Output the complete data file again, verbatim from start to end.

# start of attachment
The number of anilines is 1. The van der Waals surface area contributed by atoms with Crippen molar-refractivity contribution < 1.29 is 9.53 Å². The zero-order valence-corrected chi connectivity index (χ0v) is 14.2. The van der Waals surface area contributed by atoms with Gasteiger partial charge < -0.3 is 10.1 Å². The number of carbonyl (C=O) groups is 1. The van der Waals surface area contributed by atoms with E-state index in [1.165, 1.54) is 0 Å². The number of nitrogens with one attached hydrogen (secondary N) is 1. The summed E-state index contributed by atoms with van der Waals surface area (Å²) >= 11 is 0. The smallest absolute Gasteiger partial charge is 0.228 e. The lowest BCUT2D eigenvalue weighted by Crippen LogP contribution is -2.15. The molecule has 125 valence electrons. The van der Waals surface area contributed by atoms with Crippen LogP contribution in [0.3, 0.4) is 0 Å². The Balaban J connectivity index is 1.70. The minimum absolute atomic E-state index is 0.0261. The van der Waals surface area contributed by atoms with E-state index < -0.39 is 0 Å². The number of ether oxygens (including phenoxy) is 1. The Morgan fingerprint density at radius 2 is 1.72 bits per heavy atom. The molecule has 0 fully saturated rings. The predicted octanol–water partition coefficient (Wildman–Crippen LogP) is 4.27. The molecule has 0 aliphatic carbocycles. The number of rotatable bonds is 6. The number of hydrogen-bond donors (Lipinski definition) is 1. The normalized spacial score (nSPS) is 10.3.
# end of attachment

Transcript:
The number of anilines is 1. The van der Waals surface area contributed by atoms with Crippen molar-refractivity contribution < 1.29 is 9.53 Å². The zero-order valence-corrected chi connectivity index (χ0v) is 14.2. The van der Waals surface area contributed by atoms with Gasteiger partial charge < -0.3 is 10.1 Å². The number of carbonyl (C=O) groups is 1. The van der Waals surface area contributed by atoms with E-state index in [1.165, 1.54) is 0 Å². The number of nitrogens with one attached hydrogen (secondary N) is 1. The summed E-state index contributed by atoms with van der Waals surface area (Å²) >= 11 is 0. The smallest absolute Gasteiger partial charge is 0.228 e. The lowest BCUT2D eigenvalue weighted by Crippen LogP contribution is -2.15. The molecule has 125 valence electrons. The van der Waals surface area contributed by atoms with Crippen LogP contribution in [0.3, 0.4) is 0 Å². The Balaban J connectivity index is 1.70. The minimum absolute atomic E-state index is 0.0261. The van der Waals surface area contributed by atoms with E-state index < -0.39 is 0 Å². The number of ether oxygens (including phenoxy) is 1. The Morgan fingerprint density at radius 2 is 1.72 bits per heavy atom. The molecule has 0 fully saturated rings. The predicted octanol–water partition coefficient (Wildman–Crippen LogP) is 4.27. The molecule has 0 aliphatic carbocycles. The number of rotatable bonds is 6. The number of hydrogen-bond donors (Lipinski definition) is 1. The normalized spacial score (nSPS) is 10.3.